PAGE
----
Contact Center Solutions Featured Article

Omnichannel Is About Customer Support, Not Sales Alone

June 02, 2017

With customer demands on the rise, competition fierce and social media prepared to excoriate any company that offers a lousy customer experience, most companies have up-to-date omnichannel customer engagement strategies in place…right? While this would certainly be the case in a perfect world, the reality is that few companies are capable of offering textbook customer support that crosses communication channels, devices and customer interactions.

A recent whitepaper by DeviceBits noted that omnichannel is now widely accepted as the strategy that will drive retail into the future. The problem is that everyone seems to define “omnichannel strategy” differently, and too many companies are focused only on sales.

“In its simplest form, omnichannel is defined as a retailer’s ability to sell its goods and services in both online and offline environments, with as close a consistent manner as possible,” wrote the paper’s authors. “But the broader retail strategy must be about more than just sales, right? It must be about branding. It must be about the customer experience. It must be about the multi-screen experience (98 percent of Americans switch between devices the same day.”

A company’s omnichannel strategy (whether effective or ineffective) will dictate its ability to sell in a digital world, while also realizing that some people still want to shop in a physical store, and expect the two experiences to mesh. They want the person who answers their chat, initiated a day after a phone call, to know about the call they made yesterday (and why). They don’t want to be faced with, “Hello, may I have your account number?” three times if their call is transferred three times.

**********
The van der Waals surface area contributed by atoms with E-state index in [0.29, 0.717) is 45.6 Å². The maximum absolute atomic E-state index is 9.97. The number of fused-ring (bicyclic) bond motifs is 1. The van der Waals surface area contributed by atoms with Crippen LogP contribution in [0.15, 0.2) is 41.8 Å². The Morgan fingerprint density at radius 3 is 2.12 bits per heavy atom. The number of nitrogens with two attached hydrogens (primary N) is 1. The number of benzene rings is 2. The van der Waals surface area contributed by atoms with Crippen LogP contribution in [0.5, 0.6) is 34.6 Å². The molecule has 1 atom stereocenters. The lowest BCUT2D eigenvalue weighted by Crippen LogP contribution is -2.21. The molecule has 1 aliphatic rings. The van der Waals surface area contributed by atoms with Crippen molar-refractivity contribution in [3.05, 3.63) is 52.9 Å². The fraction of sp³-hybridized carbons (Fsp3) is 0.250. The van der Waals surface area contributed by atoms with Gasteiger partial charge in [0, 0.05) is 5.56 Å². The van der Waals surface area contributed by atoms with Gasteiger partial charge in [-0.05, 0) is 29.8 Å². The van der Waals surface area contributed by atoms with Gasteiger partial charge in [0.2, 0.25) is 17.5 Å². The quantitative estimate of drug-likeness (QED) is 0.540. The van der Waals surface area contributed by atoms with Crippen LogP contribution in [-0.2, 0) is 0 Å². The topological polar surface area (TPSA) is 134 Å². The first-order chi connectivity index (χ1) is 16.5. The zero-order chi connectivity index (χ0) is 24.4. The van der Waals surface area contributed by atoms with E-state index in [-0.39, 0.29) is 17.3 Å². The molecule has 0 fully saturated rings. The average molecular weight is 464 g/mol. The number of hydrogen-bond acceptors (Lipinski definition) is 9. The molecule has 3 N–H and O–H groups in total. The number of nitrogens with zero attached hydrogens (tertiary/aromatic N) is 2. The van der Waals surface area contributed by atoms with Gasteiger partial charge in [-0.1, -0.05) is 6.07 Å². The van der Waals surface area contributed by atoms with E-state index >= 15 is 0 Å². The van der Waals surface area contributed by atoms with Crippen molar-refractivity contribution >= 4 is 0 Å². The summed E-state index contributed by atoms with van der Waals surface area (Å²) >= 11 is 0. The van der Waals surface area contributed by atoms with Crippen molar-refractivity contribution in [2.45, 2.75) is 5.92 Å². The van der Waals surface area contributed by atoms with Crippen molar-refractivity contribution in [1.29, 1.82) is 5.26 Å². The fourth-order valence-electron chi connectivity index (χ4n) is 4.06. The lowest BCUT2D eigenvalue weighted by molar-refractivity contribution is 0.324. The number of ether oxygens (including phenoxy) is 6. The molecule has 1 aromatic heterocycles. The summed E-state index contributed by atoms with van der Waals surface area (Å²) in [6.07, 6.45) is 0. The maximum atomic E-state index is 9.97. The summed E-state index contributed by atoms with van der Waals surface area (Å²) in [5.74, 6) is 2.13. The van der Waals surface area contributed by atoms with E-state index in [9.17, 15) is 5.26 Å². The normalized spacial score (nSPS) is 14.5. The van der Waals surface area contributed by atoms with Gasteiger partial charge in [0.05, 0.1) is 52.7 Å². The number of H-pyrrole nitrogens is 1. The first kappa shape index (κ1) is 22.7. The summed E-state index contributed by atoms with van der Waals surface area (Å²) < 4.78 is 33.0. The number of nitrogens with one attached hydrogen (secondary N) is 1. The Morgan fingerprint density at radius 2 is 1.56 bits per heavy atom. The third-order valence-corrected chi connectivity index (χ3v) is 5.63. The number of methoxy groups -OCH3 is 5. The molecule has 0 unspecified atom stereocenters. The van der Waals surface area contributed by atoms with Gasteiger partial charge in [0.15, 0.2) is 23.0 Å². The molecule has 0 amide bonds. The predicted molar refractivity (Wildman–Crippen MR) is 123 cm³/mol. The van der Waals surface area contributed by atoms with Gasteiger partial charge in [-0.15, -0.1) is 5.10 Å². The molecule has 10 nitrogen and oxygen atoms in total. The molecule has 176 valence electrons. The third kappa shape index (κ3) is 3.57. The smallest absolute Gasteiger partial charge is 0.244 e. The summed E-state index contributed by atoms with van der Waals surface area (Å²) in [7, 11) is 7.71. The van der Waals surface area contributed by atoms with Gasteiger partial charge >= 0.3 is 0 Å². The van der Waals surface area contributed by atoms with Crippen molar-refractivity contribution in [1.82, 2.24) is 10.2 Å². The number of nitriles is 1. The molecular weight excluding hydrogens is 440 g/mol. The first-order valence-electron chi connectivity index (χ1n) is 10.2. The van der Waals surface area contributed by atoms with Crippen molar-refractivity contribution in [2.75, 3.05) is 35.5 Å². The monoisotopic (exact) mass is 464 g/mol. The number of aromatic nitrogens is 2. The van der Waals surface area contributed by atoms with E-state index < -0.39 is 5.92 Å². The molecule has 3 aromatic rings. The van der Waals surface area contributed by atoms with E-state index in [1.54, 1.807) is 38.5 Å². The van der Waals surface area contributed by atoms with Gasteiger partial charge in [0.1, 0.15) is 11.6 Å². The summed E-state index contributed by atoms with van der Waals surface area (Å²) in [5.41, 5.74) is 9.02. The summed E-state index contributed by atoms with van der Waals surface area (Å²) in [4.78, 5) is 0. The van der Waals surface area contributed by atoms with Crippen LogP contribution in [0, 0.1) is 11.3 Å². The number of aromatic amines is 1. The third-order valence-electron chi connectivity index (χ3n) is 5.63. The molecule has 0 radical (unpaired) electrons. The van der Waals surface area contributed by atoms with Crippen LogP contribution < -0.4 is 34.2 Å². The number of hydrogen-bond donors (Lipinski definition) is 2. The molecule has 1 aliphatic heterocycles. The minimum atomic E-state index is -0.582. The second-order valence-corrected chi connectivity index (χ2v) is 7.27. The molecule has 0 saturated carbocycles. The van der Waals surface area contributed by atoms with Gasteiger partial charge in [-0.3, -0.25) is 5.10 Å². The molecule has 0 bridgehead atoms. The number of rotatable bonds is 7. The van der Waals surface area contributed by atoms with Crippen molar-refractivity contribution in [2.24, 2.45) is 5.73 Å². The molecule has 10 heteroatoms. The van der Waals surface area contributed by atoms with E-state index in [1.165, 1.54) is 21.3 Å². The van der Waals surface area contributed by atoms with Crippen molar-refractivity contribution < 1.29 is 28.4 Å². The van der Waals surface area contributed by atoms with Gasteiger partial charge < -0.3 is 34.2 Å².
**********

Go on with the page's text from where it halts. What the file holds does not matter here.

“Omnichannel is often thought of as a sales strategy, but it’s also as much a customer service strategy,” according to the white paper. “This is especially critical since companies with strong omnichannel customer engagement experiences retain roughly 89 percent of their customers, according to the Aberdeen Group.”

Where many retailers go wrong is in simply estimating what their omnichannel strategy “ought to be” rather than knowing exactly what their customer really wants. It’s possible that many companies are wasting time and money offering online options that customers don’t need and aren’t using. Before you can build a compelling omnichannel strategy, map your customers’ journeys and determine which are the most effective. Where are the roadblocks? What route are the happiest customers taking? Which options do they value, and which don’t they use?

“A customer experience is shaped far beyond the point of sale,” according to DeviceBits’ white paper. “Tracking inventory, shipping logistics, and managing returns all have omnichannel implications, yet aren’t directly involved in the actual selling of a product.”

It’s up to your organization to determine the shape customers want before you deploy your omnichannel strategy.